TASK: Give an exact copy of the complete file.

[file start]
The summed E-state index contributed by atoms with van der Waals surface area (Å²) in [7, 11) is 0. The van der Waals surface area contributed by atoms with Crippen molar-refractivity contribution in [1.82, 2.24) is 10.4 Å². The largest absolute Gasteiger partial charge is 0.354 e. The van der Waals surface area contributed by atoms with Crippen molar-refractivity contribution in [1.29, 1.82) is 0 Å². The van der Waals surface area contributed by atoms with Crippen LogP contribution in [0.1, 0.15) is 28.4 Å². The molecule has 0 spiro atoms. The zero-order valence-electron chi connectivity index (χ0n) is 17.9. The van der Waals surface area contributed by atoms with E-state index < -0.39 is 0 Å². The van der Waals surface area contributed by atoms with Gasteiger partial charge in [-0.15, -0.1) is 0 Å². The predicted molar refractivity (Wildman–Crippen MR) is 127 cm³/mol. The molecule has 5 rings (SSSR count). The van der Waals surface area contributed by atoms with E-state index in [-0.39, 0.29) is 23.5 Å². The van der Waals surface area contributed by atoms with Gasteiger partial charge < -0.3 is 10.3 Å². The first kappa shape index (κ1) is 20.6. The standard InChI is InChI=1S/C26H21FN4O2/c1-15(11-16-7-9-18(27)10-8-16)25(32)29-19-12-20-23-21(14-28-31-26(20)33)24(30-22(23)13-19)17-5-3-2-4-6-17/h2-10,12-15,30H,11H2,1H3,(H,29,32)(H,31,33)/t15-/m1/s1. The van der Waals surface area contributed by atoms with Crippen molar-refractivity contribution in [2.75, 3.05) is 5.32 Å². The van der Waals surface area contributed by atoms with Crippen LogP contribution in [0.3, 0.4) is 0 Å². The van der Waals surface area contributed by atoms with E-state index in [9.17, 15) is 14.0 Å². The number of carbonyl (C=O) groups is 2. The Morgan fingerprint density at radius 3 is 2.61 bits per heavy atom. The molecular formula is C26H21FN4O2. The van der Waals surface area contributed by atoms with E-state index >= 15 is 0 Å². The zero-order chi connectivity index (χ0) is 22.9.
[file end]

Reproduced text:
The summed E-state index contributed by atoms with van der Waals surface area (Å²) in [7, 11) is 0. The van der Waals surface area contributed by atoms with Crippen molar-refractivity contribution in [1.82, 2.24) is 10.4 Å². The largest absolute Gasteiger partial charge is 0.354 e. The van der Waals surface area contributed by atoms with Crippen molar-refractivity contribution in [1.29, 1.82) is 0 Å². The van der Waals surface area contributed by atoms with Crippen LogP contribution in [0.1, 0.15) is 28.4 Å². The molecule has 0 spiro atoms. The zero-order valence-electron chi connectivity index (χ0n) is 17.9. The van der Waals surface area contributed by atoms with E-state index < -0.39 is 0 Å². The van der Waals surface area contributed by atoms with Gasteiger partial charge in [-0.15, -0.1) is 0 Å². The predicted molar refractivity (Wildman–Crippen MR) is 127 cm³/mol. The molecule has 5 rings (SSSR count). The van der Waals surface area contributed by atoms with E-state index in [-0.39, 0.29) is 23.5 Å². The van der Waals surface area contributed by atoms with Gasteiger partial charge < -0.3 is 10.3 Å². The first kappa shape index (κ1) is 20.6. The standard InChI is InChI=1S/C26H21FN4O2/c1-15(11-16-7-9-18(27)10-8-16)25(32)29-19-12-20-23-21(14-28-31-26(20)33)24(30-22(23)13-19)17-5-3-2-4-6-17/h2-10,12-15,30H,11H2,1H3,(H,29,32)(H,31,33)/t15-/m1/s1. The van der Waals surface area contributed by atoms with Crippen molar-refractivity contribution in [2.75, 3.05) is 5.32 Å². The van der Waals surface area contributed by atoms with Crippen LogP contribution in [0.3, 0.4) is 0 Å². The van der Waals surface area contributed by atoms with E-state index in [9.17, 15) is 14.0 Å². The number of carbonyl (C=O) groups is 2. The Morgan fingerprint density at radius 3 is 2.61 bits per heavy atom. The molecular formula is C26H21FN4O2. The van der Waals surface area contributed by atoms with E-state index >= 15 is 0 Å². The zero-order chi connectivity index (χ0) is 22.9.